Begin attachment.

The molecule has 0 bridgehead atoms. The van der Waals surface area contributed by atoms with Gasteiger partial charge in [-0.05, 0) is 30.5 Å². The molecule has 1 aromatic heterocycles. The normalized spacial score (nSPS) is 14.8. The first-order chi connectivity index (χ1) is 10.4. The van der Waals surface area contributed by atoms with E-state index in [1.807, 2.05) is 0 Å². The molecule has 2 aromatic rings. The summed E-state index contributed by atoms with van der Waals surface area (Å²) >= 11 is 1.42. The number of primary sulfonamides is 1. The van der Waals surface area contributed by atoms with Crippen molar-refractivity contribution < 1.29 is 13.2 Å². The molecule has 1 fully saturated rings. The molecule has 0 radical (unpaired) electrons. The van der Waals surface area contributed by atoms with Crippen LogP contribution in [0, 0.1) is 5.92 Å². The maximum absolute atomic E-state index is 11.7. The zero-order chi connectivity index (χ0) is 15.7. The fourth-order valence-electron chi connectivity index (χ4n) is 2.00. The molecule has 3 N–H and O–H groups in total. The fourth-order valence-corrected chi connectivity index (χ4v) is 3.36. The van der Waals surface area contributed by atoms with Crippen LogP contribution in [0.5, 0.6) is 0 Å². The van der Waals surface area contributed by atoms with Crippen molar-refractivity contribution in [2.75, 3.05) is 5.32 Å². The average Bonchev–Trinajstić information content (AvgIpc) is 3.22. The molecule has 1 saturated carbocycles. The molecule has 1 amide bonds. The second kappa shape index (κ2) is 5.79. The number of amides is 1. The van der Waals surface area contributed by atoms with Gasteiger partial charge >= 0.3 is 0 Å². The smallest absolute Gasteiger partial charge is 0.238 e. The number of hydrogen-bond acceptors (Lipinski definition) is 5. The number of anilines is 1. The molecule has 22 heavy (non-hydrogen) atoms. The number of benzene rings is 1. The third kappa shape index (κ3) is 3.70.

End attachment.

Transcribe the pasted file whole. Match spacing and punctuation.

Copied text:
The molecule has 0 bridgehead atoms. The van der Waals surface area contributed by atoms with Gasteiger partial charge in [-0.05, 0) is 30.5 Å². The molecule has 1 aromatic heterocycles. The normalized spacial score (nSPS) is 14.8. The first-order chi connectivity index (χ1) is 10.4. The van der Waals surface area contributed by atoms with E-state index in [1.807, 2.05) is 0 Å². The molecule has 2 aromatic rings. The summed E-state index contributed by atoms with van der Waals surface area (Å²) >= 11 is 1.42. The number of primary sulfonamides is 1. The van der Waals surface area contributed by atoms with Crippen molar-refractivity contribution < 1.29 is 13.2 Å². The molecule has 1 fully saturated rings. The molecule has 0 radical (unpaired) electrons. The van der Waals surface area contributed by atoms with Crippen LogP contribution in [0, 0.1) is 5.92 Å². The maximum absolute atomic E-state index is 11.7. The zero-order chi connectivity index (χ0) is 15.7. The fourth-order valence-electron chi connectivity index (χ4n) is 2.00. The molecule has 3 N–H and O–H groups in total. The fourth-order valence-corrected chi connectivity index (χ4v) is 3.36. The van der Waals surface area contributed by atoms with Crippen LogP contribution in [0.5, 0.6) is 0 Å². The van der Waals surface area contributed by atoms with Crippen molar-refractivity contribution in [2.75, 3.05) is 5.32 Å². The average Bonchev–Trinajstić information content (AvgIpc) is 3.22. The molecule has 1 saturated carbocycles. The molecule has 1 amide bonds. The second kappa shape index (κ2) is 5.79. The number of amides is 1. The van der Waals surface area contributed by atoms with Gasteiger partial charge >= 0.3 is 0 Å². The smallest absolute Gasteiger partial charge is 0.238 e. The number of hydrogen-bond acceptors (Lipinski definition) is 5. The number of anilines is 1. The molecule has 22 heavy (non-hydrogen) atoms. The number of benzene rings is 1. The third kappa shape index (κ3) is 3.70.